Written by Cratus Associate, Helen Tilton
The Housing Delivery Test (HDT) results for the 2017-20 period recently published by MHCLG, show that approximately one-third of local authorities face sanctions of some kind. Just think about that for a moment… that’s 107 councils we’re talking about. If anything, the real shocker is that no-one is the least bit surprised, so accustomed have we become to failing to provide the homes people desperately need.
This year’s results include a Covid-19 adjustment reflecting the temporary disruption caused by the first national lockdown in March. As other commentators have spotted, this has been done in such a way as to create a greater allowance than the actual disruption caused – a month’s leeway for just 9 days of lockdown. As a result of the adjustment it has been reported that Windsor and Maidenhead, East Cambridgeshire, Braintree, Canterbury, Tunbridge Wells, Kirklees and Kingston-upon-Thames have avoided the 20 per cent buffer applied to their future housing requirement. One might ask who most serves to benefit from such an adjustment?
Putting aside for one moment the local authorities identified as needing to produce an Action Plan or who have a 20 per cent buffer on their housing land supply, there are 55 local authorities that will be subject to the HDT’s most severe penalty, the NPPF’s ‘Presumption in Favour’ of sustainable development.
For some Local Planning Authorities the Presumption has become something of a typical scenario rather than a new sanction. The reality of the situation is that many authorities are already vulnerable to speculative applications. Of the 55 authorities identified by the HDT 2020, MHCLG has reported that the greater proportion, 40 authorities, don’t have an up-to-date local plan. On the same day as the HDT figures were released Christopher Pincher issued a Written Ministerial Statement reminding (or perhaps we should say ‘warning’, given his reference to the recent Direction in relation to South Oxfordshire’s plan) that action will be taken where delays to plan-making have occurred.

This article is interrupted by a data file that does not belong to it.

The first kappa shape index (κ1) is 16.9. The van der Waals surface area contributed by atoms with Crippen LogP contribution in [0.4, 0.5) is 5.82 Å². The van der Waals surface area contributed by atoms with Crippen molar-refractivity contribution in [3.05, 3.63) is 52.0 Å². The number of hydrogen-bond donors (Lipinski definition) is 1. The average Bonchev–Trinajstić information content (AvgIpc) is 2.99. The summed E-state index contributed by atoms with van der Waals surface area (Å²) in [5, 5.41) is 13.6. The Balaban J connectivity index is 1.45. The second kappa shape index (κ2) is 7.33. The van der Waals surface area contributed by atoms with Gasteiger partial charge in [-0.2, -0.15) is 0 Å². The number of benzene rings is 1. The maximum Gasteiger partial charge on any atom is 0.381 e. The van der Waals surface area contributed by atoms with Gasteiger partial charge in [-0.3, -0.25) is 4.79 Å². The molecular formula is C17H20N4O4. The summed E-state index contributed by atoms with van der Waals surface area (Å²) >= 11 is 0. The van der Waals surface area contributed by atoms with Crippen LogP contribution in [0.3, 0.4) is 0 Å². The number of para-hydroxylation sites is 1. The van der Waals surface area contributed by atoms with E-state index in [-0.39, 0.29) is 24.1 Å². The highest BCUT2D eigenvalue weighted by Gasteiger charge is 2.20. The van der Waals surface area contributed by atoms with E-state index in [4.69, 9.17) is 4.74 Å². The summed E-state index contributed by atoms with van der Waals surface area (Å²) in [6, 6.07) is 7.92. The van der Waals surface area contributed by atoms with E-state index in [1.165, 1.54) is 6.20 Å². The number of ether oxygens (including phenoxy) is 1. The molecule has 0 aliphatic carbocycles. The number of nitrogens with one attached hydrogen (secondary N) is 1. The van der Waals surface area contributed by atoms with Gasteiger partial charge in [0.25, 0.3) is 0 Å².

The HDT figures show something of a spatial imbalance with all the top ten worst performers being located in London, the East and South East. Look at this further, and there is a worrying although by no means surprising trend affecting any potential improvements in housing delivery, in that 41 of the 55 local authorities are Green Belt authorities.
Brentwood, Bromsgrove, Epping Forest, Tandridge, Sevenoaks, South Bucks and St Albans have more than 80% of their total land area designated as Green Belt. Now of course this isn’t to say that the percentage of land designated as Green Belt is always the best indicator of how constrained an area is in practice. Take the example of Bristol City, where the percentage of land designated as Green Belt is actually very small, just 5.5%, but the city is heavily constrained by the adjoining Green Belt authorities.
For last year’s HDT, authorities faced the Presumption if they delivered under 45 per cent of their housing requirement. It was raised to 75 per cent this year, but does this actually achieve anything tangible? NPPF paragraph 11 footnote 6 seeks to protect certain areas or assets of particular importance such as Areas of Outstanding Natural Beauty and the Green Belt. There are therefore extensive areas of land in many of the Green Belt local authorities where the Presumption in Favour will in effect be deactivated.
This disconnect lends weight to further calls for Green Belt review. The trouble is, in terms of current political control the Presumption authorities are genuinely a ‘mixed bag’ with all to play for – and the Green Belt is, as ever, a sensitive topic and battleground of significant political consequence.
If you would like to discuss how Cratus can support your local plan promotion and the delivery of development projects in Green Belt authorities, or other locations, please contact Julian Seymour, Managing Director, Cratus Planning & Communications.